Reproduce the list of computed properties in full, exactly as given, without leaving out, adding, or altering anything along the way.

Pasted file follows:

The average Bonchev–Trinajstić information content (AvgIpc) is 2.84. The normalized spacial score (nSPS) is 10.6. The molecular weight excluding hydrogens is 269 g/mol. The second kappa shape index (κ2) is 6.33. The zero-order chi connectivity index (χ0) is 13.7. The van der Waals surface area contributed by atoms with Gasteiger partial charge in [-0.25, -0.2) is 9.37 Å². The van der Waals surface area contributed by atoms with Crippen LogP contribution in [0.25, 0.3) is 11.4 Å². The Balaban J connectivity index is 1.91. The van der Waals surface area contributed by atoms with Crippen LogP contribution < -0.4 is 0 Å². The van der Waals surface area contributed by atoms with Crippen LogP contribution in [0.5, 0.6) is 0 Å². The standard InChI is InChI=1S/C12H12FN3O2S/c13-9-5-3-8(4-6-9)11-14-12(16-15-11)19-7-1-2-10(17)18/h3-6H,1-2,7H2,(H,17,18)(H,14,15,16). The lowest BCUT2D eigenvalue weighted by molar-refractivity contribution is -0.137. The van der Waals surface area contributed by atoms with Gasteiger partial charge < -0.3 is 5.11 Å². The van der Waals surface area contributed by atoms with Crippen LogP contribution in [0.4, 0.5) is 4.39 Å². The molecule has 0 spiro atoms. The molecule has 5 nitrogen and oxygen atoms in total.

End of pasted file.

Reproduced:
The average Bonchev–Trinajstić information content (AvgIpc) is 2.84. The normalized spacial score (nSPS) is 10.6. The molecular weight excluding hydrogens is 269 g/mol. The second kappa shape index (κ2) is 6.33. The zero-order chi connectivity index (χ0) is 13.7. The van der Waals surface area contributed by atoms with Gasteiger partial charge in [-0.25, -0.2) is 9.37 Å². The van der Waals surface area contributed by atoms with Crippen LogP contribution in [0.25, 0.3) is 11.4 Å². The Balaban J connectivity index is 1.91. The van der Waals surface area contributed by atoms with Crippen LogP contribution < -0.4 is 0 Å². The van der Waals surface area contributed by atoms with Crippen LogP contribution in [0.5, 0.6) is 0 Å². The standard InChI is InChI=1S/C12H12FN3O2S/c13-9-5-3-8(4-6-9)11-14-12(16-15-11)19-7-1-2-10(17)18/h3-6H,1-2,7H2,(H,17,18)(H,14,15,16). The lowest BCUT2D eigenvalue weighted by molar-refractivity contribution is -0.137. The van der Waals surface area contributed by atoms with Gasteiger partial charge < -0.3 is 5.11 Å². The van der Waals surface area contributed by atoms with Crippen LogP contribution in [0.4, 0.5) is 4.39 Å². The molecule has 0 spiro atoms. The molecule has 5 nitrogen and oxygen atoms in total.